Yemeni forces seized Hodeidah airport yesterday in a major step towards retaking the rebel-held port city after a week of fighting that has left nearly 350 people dead.
Fresh clashes later erupted between UAE-backed government forces and the rebels on a road linking the airport to Hodeidah port on the Red Sea coast, a Yemeni army source said.
The city, a crucial entry point for imports and humanitarian aid, is the target of a massive operation launched last week by a Saudi-led coalition fighting on the side of the government.
Pro-government forces announced the capture of Hodeidah airport in the morning, a day after breaking through the perimeter fence.
“The airport was completely cleared, Thank God, and is under control,” the coalition commander for the Red Sea coast, Abdul Salaam al-Shehi, said in a video distributed by the United Arab Emirates’ official WAM news agency.
UAE Foreign Minister Anwar Gargash tweeted that the “liberation of Hodeidah is the beginning to ending the war. The choice in Yemen is between the state and militia, between order and violence, between peace and war,” he wrote, referring to Houthi militiamen.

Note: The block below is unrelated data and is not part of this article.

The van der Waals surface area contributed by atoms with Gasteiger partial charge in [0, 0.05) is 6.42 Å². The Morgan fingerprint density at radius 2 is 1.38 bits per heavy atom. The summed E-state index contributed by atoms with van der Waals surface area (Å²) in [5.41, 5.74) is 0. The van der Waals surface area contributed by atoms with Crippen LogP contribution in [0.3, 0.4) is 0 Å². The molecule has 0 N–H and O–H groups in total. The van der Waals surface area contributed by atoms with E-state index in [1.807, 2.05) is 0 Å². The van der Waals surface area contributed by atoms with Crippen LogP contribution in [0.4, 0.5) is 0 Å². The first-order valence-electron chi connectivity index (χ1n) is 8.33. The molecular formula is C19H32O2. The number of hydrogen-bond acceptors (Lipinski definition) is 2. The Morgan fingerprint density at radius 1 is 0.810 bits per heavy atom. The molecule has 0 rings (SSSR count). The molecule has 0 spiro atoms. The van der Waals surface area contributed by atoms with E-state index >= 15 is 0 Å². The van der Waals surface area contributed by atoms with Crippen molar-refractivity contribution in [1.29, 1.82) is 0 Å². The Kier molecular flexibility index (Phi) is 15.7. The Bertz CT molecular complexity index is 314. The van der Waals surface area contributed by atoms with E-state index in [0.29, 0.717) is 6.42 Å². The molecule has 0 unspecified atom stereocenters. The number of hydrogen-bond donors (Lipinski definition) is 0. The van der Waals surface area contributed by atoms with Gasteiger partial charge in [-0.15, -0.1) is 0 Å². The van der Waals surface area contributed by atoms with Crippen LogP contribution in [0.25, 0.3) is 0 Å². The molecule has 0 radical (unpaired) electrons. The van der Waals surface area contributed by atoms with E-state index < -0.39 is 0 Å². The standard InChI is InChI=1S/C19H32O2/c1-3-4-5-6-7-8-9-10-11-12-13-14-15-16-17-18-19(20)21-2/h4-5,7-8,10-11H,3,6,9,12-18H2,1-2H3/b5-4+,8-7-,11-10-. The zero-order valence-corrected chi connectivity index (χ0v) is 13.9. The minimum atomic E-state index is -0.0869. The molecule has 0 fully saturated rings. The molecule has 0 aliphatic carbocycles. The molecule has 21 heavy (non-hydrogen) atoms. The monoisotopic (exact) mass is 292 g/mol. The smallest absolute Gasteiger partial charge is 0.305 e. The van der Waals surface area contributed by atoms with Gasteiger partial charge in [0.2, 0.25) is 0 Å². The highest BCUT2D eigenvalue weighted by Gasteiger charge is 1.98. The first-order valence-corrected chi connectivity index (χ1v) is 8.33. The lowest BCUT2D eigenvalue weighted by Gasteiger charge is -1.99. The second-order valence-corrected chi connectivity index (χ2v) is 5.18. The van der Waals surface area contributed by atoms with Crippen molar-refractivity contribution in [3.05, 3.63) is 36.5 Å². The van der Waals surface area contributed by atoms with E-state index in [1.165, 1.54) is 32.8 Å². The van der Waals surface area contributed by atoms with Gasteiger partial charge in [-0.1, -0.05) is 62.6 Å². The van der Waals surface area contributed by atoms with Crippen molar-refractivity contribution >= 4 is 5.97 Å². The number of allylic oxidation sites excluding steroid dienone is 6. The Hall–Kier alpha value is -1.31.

At least 156 Houthis and 28 soldiers were killed in the fight for the airport, according to Hodeidah hospital sources.
That raised the death toll in the week-old battle for the city to 348. No civilian casualties have yet been confirmed.
On June 13, Yemen’s army and its allies launched their offensive to clear Hodeidah of rebel fighters who have held it since 2014, raising UN concerns for vital aid shipments and food imports through the city’s docks.
The airport is disused but housed a major rebel base just inland from the coastal road into the city from the south.
It lies eight kilometres from the city’s port, through which three-quarters of Yemen’s imports pass, providing a lifeline for some 22mn people dependent on aid. UN envoy Martin Griffiths held four days of talks in the rebel-held capital Sanaa in a bid to avert an all-out battle for the city but flew out on Tuesday without announcing any breakthrough.
The United Nations has warned any attack on Hodeidah port could cripple shipments of desperately needed aid to the 4mn Yemenis facing imminent starvation.
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